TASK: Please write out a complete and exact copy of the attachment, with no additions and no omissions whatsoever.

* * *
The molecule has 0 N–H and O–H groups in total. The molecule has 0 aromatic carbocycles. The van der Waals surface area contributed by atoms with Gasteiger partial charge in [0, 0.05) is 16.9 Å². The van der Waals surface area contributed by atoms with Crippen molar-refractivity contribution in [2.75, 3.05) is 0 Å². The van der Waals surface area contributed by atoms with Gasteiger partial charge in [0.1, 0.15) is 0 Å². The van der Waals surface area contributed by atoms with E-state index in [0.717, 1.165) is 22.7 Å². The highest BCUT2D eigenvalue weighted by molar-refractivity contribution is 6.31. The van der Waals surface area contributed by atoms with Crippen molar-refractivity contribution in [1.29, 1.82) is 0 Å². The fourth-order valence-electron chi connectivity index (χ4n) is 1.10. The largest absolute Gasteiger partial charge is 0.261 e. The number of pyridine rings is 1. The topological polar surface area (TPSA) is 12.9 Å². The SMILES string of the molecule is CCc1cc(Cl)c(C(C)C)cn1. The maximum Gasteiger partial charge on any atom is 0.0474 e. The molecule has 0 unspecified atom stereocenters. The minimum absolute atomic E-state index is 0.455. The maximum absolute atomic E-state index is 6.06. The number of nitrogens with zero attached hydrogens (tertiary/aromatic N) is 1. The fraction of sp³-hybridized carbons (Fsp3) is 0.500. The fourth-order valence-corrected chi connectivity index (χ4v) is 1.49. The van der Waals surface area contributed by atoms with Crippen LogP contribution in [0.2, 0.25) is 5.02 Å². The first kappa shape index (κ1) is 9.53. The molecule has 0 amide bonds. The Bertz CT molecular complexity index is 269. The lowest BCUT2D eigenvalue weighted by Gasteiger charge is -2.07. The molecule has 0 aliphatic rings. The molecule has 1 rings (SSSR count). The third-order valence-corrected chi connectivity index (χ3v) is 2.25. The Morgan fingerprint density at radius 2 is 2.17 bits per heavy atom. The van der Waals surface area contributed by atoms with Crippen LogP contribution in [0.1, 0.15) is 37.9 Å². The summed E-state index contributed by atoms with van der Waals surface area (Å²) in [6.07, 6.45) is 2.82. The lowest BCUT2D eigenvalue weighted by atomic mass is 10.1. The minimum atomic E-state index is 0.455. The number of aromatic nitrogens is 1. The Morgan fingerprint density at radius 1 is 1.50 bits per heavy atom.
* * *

The molecule has 0 N–H and O–H groups in total. The molecule has 0 aromatic carbocycles. The van der Waals surface area contributed by atoms with Gasteiger partial charge in [0, 0.05) is 16.9 Å². The van der Waals surface area contributed by atoms with Crippen molar-refractivity contribution in [2.75, 3.05) is 0 Å². The van der Waals surface area contributed by atoms with Gasteiger partial charge in [0.1, 0.15) is 0 Å². The van der Waals surface area contributed by atoms with E-state index in [0.717, 1.165) is 22.7 Å². The highest BCUT2D eigenvalue weighted by molar-refractivity contribution is 6.31. The van der Waals surface area contributed by atoms with Crippen molar-refractivity contribution in [1.29, 1.82) is 0 Å². The fourth-order valence-electron chi connectivity index (χ4n) is 1.10. The largest absolute Gasteiger partial charge is 0.261 e. The number of pyridine rings is 1. The topological polar surface area (TPSA) is 12.9 Å². The SMILES string of the molecule is CCc1cc(Cl)c(C(C)C)cn1. The maximum Gasteiger partial charge on any atom is 0.0474 e. The molecule has 0 unspecified atom stereocenters. The minimum absolute atomic E-state index is 0.455. The maximum absolute atomic E-state index is 6.06. The number of nitrogens with zero attached hydrogens (tertiary/aromatic N) is 1. The fraction of sp³-hybridized carbons (Fsp3) is 0.500. The fourth-order valence-corrected chi connectivity index (χ4v) is 1.49. The van der Waals surface area contributed by atoms with Crippen LogP contribution in [0.2, 0.25) is 5.02 Å². The first kappa shape index (κ1) is 9.53. The molecule has 0 amide bonds. The Bertz CT molecular complexity index is 269. The lowest BCUT2D eigenvalue weighted by Gasteiger charge is -2.07. The molecule has 0 aliphatic rings. The molecule has 1 rings (SSSR count). The third-order valence-corrected chi connectivity index (χ3v) is 2.25. The Morgan fingerprint density at radius 2 is 2.17 bits per heavy atom. The van der Waals surface area contributed by atoms with Crippen LogP contribution in [0.1, 0.15) is 37.9 Å². The summed E-state index contributed by atoms with van der Waals surface area (Å²) in [6.07, 6.45) is 2.82. The lowest BCUT2D eigenvalue weighted by atomic mass is 10.1. The minimum atomic E-state index is 0.455. The number of aromatic nitrogens is 1. The Morgan fingerprint density at radius 1 is 1.50 bits per heavy atom.